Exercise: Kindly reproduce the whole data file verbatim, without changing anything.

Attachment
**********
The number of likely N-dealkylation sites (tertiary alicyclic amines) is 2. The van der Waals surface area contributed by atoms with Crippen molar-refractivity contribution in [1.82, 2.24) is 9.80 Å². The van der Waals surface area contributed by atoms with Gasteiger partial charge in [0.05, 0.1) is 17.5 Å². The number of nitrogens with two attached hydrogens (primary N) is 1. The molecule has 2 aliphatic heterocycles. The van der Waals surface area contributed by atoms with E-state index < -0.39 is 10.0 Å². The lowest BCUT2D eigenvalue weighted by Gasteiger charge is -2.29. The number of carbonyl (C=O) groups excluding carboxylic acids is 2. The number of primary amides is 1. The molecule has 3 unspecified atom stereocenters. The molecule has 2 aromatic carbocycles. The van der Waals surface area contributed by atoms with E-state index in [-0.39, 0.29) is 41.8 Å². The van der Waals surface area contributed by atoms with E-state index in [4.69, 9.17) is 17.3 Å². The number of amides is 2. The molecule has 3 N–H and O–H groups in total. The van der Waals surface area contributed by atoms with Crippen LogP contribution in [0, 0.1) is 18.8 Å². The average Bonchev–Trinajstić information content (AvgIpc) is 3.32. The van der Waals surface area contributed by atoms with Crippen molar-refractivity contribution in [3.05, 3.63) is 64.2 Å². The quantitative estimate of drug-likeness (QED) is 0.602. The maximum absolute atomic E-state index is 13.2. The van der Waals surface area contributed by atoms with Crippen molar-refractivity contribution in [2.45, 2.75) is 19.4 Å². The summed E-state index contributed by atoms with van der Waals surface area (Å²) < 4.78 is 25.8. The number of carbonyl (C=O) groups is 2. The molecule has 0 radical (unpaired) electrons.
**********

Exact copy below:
The number of likely N-dealkylation sites (tertiary alicyclic amines) is 2. The van der Waals surface area contributed by atoms with Crippen molar-refractivity contribution in [1.82, 2.24) is 9.80 Å². The van der Waals surface area contributed by atoms with Gasteiger partial charge in [0.05, 0.1) is 17.5 Å². The number of nitrogens with two attached hydrogens (primary N) is 1. The molecule has 2 aliphatic heterocycles. The van der Waals surface area contributed by atoms with E-state index < -0.39 is 10.0 Å². The lowest BCUT2D eigenvalue weighted by Gasteiger charge is -2.29. The number of carbonyl (C=O) groups excluding carboxylic acids is 2. The number of primary amides is 1. The molecule has 3 unspecified atom stereocenters. The molecule has 2 aromatic carbocycles. The van der Waals surface area contributed by atoms with E-state index in [-0.39, 0.29) is 41.8 Å². The van der Waals surface area contributed by atoms with E-state index in [4.69, 9.17) is 17.3 Å². The number of amides is 2. The molecule has 3 N–H and O–H groups in total. The van der Waals surface area contributed by atoms with Crippen LogP contribution in [0, 0.1) is 18.8 Å². The average Bonchev–Trinajstić information content (AvgIpc) is 3.32. The van der Waals surface area contributed by atoms with Crippen molar-refractivity contribution in [3.05, 3.63) is 64.2 Å². The quantitative estimate of drug-likeness (QED) is 0.602. The maximum absolute atomic E-state index is 13.2. The van der Waals surface area contributed by atoms with Crippen molar-refractivity contribution in [2.45, 2.75) is 19.4 Å². The summed E-state index contributed by atoms with van der Waals surface area (Å²) < 4.78 is 25.8. The number of carbonyl (C=O) groups is 2. The molecule has 0 radical (unpaired) electrons.